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Tuberculosis in the Workplace
Summary of Individual Reports Notwithstanding their limitations, taken together, the studies reviewed above suggest that implementation of tuberculosis control measures can help end outbreaks and prevent new transmission of M. tuberculosis. They support the logic of CDC’s emphasis on the primacy of administrative controls, in particular, rigorous respiratory isolation policies to reduce exposure opportunities by promptly identifying, evaluating, and isolating people with signs and symptoms suspicious for tuberculosis. The studies suggest some positive effects from engineering controls, which come second in CDC’s hierarchy of controls, but their contributions are hard to disentangle from the effects of previously or simultaneously adopted administrative controls. Personal respirators did not appear to play a significant role in ending outbreaks of tuberculosis.
In recent years, hospitals may also have benefited from changes in the treatment patterns including both a shift from inpatient to outpatient treatment for people with infectious tuberculosis and the availability of more effective treatments for AIDS that have reduced the need for inpatient care. Continued reports of outbreaks in correctional facilities in South Carolina and Pennsylvania (see Chapter 5) suggest the need for better information on surveillance programs and other tuberculosis control measures in these settings.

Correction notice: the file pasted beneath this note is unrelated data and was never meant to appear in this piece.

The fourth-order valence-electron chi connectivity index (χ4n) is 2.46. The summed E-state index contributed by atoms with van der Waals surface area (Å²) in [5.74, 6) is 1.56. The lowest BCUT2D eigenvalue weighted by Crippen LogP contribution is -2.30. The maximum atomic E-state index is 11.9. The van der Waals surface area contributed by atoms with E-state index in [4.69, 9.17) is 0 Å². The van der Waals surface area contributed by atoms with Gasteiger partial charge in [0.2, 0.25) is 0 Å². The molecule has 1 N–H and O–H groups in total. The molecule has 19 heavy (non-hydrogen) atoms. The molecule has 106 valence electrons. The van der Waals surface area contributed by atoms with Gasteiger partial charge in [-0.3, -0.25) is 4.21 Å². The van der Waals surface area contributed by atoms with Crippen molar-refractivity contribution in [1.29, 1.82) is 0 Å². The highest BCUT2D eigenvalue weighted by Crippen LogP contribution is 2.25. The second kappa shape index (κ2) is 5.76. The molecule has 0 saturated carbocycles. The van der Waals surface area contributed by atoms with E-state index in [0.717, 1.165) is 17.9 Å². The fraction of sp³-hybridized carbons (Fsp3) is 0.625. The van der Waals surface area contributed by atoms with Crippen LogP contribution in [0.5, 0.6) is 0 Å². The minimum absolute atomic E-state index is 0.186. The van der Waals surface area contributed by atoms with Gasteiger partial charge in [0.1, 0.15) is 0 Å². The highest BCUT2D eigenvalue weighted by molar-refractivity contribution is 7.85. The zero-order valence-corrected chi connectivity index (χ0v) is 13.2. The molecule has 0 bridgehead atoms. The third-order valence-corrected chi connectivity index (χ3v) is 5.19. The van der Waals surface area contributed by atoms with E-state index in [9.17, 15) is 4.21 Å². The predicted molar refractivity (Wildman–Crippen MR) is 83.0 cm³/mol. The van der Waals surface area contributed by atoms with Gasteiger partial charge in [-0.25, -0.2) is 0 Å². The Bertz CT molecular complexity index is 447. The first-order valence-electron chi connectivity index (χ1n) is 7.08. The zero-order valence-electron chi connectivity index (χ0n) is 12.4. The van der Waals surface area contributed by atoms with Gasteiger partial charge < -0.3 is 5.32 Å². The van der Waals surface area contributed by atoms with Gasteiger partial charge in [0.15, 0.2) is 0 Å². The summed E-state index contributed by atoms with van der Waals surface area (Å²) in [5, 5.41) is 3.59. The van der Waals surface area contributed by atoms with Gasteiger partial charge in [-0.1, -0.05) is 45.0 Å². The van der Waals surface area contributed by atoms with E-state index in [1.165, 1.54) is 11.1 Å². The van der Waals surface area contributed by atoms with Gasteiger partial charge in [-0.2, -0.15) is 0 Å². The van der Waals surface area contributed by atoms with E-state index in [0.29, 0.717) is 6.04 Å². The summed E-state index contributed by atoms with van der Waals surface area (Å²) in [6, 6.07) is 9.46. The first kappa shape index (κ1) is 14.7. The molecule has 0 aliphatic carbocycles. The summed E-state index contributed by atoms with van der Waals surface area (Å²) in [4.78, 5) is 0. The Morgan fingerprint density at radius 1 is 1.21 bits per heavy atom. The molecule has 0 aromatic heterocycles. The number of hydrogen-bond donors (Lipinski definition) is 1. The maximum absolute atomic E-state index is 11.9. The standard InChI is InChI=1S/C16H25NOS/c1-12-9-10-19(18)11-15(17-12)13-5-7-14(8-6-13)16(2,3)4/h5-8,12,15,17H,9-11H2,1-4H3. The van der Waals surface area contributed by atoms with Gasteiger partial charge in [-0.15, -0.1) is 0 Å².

Other Studies and Reports
In addition to the reports reviewed above, the committee found some additional relevant studies that involved mostly low-risk or stable settings.5 One study reviewed tuberculosis control measures in 13 midwestern hospitals, all but one of which were categorized as low or very low risk for transmission of tuberculosis. The researchers did not find an association between the kinds of tuberculosis control measures adopted and worker skin test conversion rates (Woeltje et al., 1997). The study did not examine isolation policies, and the authors noted that compliance with written policies for other measures was imperfect.
In one of the few studies examining a single control measure, Behrman and Shofer (1998) report on an emergency department that adopted improved engineering controls while leaving isolation and respiratory pro-
Appendix D reviews several surveys that asked questions about the implementation of tuberculosis control measures and about results of worker skin testing programs. Analyses of the association between control measures and conversion rates produced inconsistent results. Given the variations in response rates, the limited detail possible in survey responses, and similar concerns, the committee did not find that these analyses contributed to its understanding of the effects of the CDC guidelines.